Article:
Updated 4:22 PM ET, Wed November 25, 2020
The Argentine Football Association confirmed the news on Wednesday and posted a short message on its social media platforms. A cardiac arrest is the result of electrical disturbances that cause the heart to suddenly stop beating.
"The Argentine Football Association, through its President Claudio Tapia, expresses its deepest sorrow for the death of our legend, Diego Armando Maradona. You will always be in our hearts," it tweeted.
Regarded as one of the greatest players in the history of the game, Maradona became a household name after inspiring his country to World Cup glory in 1986. He took center stage at the tournament with a memorable performance against England where he scored an iconic goal that he later described as the "Hand of God."
The diminutive forward out-jumped legendary keeper Peter Shilton and punched the ball into the net. Despite the obvious handball, the goal was allowed to stand because the referee did not see the foul.
Later in the game he scored one of the best goals in history after weaving his way past seven English defenders.
His glittering career was also marked by numerous controversies and his notorious lifestyle led to alcoholism and addiction.
Argentina's President Alberto Fernandez announced three days of national mourning for the passing of the superstar, and posted a tribute to Maradona on Twitter.
"You took us to the top of the world. You made us feel incredibly happy. You were the greatest of all. Thank you for having existed," it read.
Fans took to the streets across Argentina and in Naples on Wednesday to pay tribute to their hero.
Meanwhile, UEFA president Aleksander Čeferin said a minute's silence would be observed ahead of all European matches this week in honor of the Argentine.
"He will go down in history as someone who set football alight and thrilled fans young and old with his brilliance and skill," Čeferin said in a statement.
Maradona's family has authorized an autopsy to determine the official cause and manner of death, according to a source close to the soccer star.
Life off the pitch
Maradona broke into professional soccer with Boca Juniors but went on to play for leading European clubs such as Barcelona and Napoli.
He won two Serie A titles with the Italian side which tweeted "Forever. Goodbye Diego" along with a blue heart.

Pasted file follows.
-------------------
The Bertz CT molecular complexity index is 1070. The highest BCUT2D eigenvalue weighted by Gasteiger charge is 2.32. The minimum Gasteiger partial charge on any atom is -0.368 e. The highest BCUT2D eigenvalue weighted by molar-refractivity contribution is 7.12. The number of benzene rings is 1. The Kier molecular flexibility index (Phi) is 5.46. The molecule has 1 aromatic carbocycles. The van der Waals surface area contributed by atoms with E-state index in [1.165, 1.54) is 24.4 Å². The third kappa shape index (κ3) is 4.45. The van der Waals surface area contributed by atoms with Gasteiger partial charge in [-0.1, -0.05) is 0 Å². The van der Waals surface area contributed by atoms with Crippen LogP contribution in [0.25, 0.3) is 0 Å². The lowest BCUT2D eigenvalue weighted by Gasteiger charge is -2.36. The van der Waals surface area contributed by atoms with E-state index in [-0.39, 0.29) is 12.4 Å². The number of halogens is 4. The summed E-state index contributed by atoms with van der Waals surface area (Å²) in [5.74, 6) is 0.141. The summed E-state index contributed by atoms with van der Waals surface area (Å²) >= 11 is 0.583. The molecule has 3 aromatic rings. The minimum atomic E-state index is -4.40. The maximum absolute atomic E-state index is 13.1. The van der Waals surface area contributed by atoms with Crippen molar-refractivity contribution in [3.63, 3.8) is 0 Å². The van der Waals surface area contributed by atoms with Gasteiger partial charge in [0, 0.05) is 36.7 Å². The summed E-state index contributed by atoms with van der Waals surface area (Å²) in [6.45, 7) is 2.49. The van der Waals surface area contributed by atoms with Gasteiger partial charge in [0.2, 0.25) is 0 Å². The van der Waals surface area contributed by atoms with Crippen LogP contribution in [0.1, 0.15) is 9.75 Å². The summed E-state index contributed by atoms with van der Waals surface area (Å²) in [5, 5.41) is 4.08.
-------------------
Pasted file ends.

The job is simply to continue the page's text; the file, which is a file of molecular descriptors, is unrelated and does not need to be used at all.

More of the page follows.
When Maradona joined Napoli, one newsreader remarked, "the poorest city in Italy buys the most expensive player in the world."
Whilst his performances on the pitch dazzled, Maradona faced a number of demons off it. During his time in Italy, he came into contact with the Camorra -- the Neapolitan mafia -- and struggled with addiction. He failed a drug test in 1991 and received a 15-month ban from the game.
A nomadic managerial career followed his playing years, taking him from Argentina, to Mexico and to the United Arab Emirates. Most recently, he coached Gimnasia y Esgrima in Argentina. Earlier this month, Maradona underwent successful surgery for a subdural hematoma -- more commonly known as a blood clot on the brain.
Soccer world reacts
Tributes have flooded in with former clubs and players past and present paying their respects. Fellow Argentine Lionel Messi, who many saw as the modern-day Maradona, said it was a "very sad day."
"He leaves us but he doesn't go anywhere because Diego is eternal. I keep all the beautiful moments lived with him and I wanted to send my condolences and best wishes to all of his friends and family," Messi wrote on Instagram.
Pelé, another legend of the game, tweeted: "I have lost a great friend and the world lost a legend. There is still much to be said, but for now, may God give strength to his family members. One day, I hope, we will play football together in heaven."
Meanwhile, Juventus star Cristiano Ronaldo said goodbye to an "eternal genius."
"One of the best ever. An unparalleled magician. He leaves too soon, but leaves a legacy without limits and a void that will never be filled. Rest in peace, ace. You will never be forgotten," Ronaldo wrote on Twitter.
Paris Saint-Germain and France striker Kylian Mbappe changed his Twitter picture to one of Maradona and tweeted: "You will stay in the history of football forever. Thank you for all the pleasure you gave to the whole world"
Barcelona, one of Maradona's former clubs, also tweeted: "Thank you for everything, Diego." Whilst his influence on soccer will never be forgotten, Maradona transcended the sport.
Pope Francis said he "he looks back with affection to the occasions of encounter in recent years and remembers him in his prayers, as he has done in recent days since he learned of his health conditions."
Juan Pablo Varsky, Matias Grez and Aleks Klosok contributed reporting.